A_Dictionary_of_Modern_English_Usage

A Dictionary of Modern English Usage

A Dictionary of Modern English Usage, often referred to as Fowler's Modern English Usage or simply as Fowler's or Fowler, is a style guide to British English usage, written by Henry W. Fowler, and first published in 1926. Modern English Usage covers in detail many issues of usage, pronunciation, and style, from plurals and literary techniques to distinctions between similar words and the usage of foreign terms. The guide set the standard for all usage books to follow, and as such its first edition remains in print even though more recent editions exist.

Approach

Fowler's general approach was to encourage a direct and vigorous style of writing in English and to oppose every kind of artificiality. For example, he advised firmly against the unnecessary use of convoluted sentence constructions, foreign words and phrases, and archaicisms. He also opposed every kind of pedantry, and notably ridiculed artificial grammatical rules that had no warrant in natural English usage, such as bans on split infinitives or on ending a sentence with a preposition, rules on the placement of the word "only", and distinctions between "which" and "that". He fiercely condemned every kind of cliché, coining or popularizing such terms as "battered ornament", "Wardour Street", "vogue words" and "worn-out humour" to classify them. At the same time he defended useful distinctions, for example between words whose meanings were tending to coalesce, and guided users away from errors such as misuses of words or illogical sentence constructions. Like most practical guides to style and usage, therefore, his approach to linguistics was a mixture of the prescriptive and the descriptive, so that extremists of either camp tend to place him in the other.

Editions

The first edition went through several reprints. A reprint whose copyright page mentions "1954" as the most recent reprint notes that reprints in 1930 and 1937 were "with corrections ..." The second edition, published in 1965, involved a light revision by Sir Ernest Gowers. Gowers updated and contributed to the existing text, while removing articles "no longer relevant to [current] literary fashions." Robert Burchfield edited the third edition. Its preface explains that while "Fowler's name remains on the title-page, ... his book has been largely rewritten." Whereas the first edition was a style guide, i.e. an opinionated view on how to write clearly and expressively, the third edition is a guide to usage, describing how English is spoken and written in practice. This difference in aim perhaps explains why the third edition is so often disliked by admirers of the first.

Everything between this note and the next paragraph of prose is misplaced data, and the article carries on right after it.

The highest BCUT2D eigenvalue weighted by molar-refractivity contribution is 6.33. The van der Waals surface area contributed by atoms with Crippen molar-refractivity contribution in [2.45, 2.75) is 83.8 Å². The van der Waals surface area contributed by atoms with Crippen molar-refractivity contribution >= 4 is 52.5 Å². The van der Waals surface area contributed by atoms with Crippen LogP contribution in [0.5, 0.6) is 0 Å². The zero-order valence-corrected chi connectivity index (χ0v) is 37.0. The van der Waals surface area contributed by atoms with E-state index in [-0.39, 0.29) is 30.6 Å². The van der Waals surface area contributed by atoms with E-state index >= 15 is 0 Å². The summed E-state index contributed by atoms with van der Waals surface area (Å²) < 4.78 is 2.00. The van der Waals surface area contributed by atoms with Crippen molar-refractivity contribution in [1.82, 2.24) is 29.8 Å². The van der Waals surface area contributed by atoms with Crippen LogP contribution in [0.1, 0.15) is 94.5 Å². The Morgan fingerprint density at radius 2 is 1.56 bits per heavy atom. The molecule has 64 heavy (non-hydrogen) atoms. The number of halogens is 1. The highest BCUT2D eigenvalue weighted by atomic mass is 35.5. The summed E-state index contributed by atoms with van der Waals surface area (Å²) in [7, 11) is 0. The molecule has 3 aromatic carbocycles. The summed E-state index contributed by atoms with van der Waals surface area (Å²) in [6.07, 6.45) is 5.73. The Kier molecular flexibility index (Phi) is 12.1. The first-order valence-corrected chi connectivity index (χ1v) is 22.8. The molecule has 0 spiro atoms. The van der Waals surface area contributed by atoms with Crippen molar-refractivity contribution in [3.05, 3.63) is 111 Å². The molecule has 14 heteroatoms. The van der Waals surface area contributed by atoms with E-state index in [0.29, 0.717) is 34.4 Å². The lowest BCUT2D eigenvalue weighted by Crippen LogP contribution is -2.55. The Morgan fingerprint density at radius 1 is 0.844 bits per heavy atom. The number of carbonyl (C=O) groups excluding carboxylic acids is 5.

• Fowler, Henry Watson (1926). A Dictionary of Modern English Usage. 1st edition, Great Britain: Oxford University Press.
  • Fowler, Henry Watson (1965). Fowler's Modern English Usage. 2nd edition, Great Britain: Oxford University Press.
  • Burchfield, Robert William (1996). The New Fowler's Modern English Usage. 3rd edition, Oxford University Press.

Quotations

The book is renowned for its witty passages, many of which have been widely cited:

Didacticism : The speaker who has discovered that Juan and Quixote are not pronounced in Spain as he used to pronounce them as a boy is not content to keep so important a piece of information to himself; he must have the rest of us call them Hwan and Keehotay; at any rate he will give us the chance of mending our ignorant ways by doing so. French Words : Display of superior knowledge is as great a vulgarity as display of superior wealth — greater indeed, inasmuch as knowledge should tend more definitely than wealth towards discretion and good manners. Inversion : Writers who observe the poignancy sometimes given by inversion, but fail to observe that 'sometimes' means 'when exclamation is appropriate', adopt inversion as an infallible enlivener; they aim at freshness and attain frigidity. Split Infinitive : The English-speaking world may be divided into (1) those who neither know nor care what a split infinitive is; (2) those who do not know, but care very much; (3) those who know and condemn; (4) those who know and approve; and (5) those who know and distinguish. Terribly : It is strange that a people with such a fondness for understatement as the British should have felt the need to keep changing the adverbs by which they hope to convince listeners of the intensity of their feelings.

  • Dedication (to F. G. Fowler)

The book was researched by Fowler in conjunction with his younger brother, Francis, who died from tubercolis, contracted during service with the BEF, in 1918. The dedication begins:- 'I think of it as it should have been, with its prolixities docked, its dullnesses enlivened, its fads eliminated, its truths multiplied. ...'

Footnotes

See also

Similar works

References

  • Fowler, Henry; Winchester, Simon (introduction) (2003 reprint). A Dictionary of Modern English Usage (Oxford Language Classics Series). Oxford Press. ISBN 0-19-860506-4.
  • Nicholson, Margaret (1957). A Dictionary of American-English Usage Based on Fowler's Modern English Usage. Signet, by arrangement with Oxford University Press.

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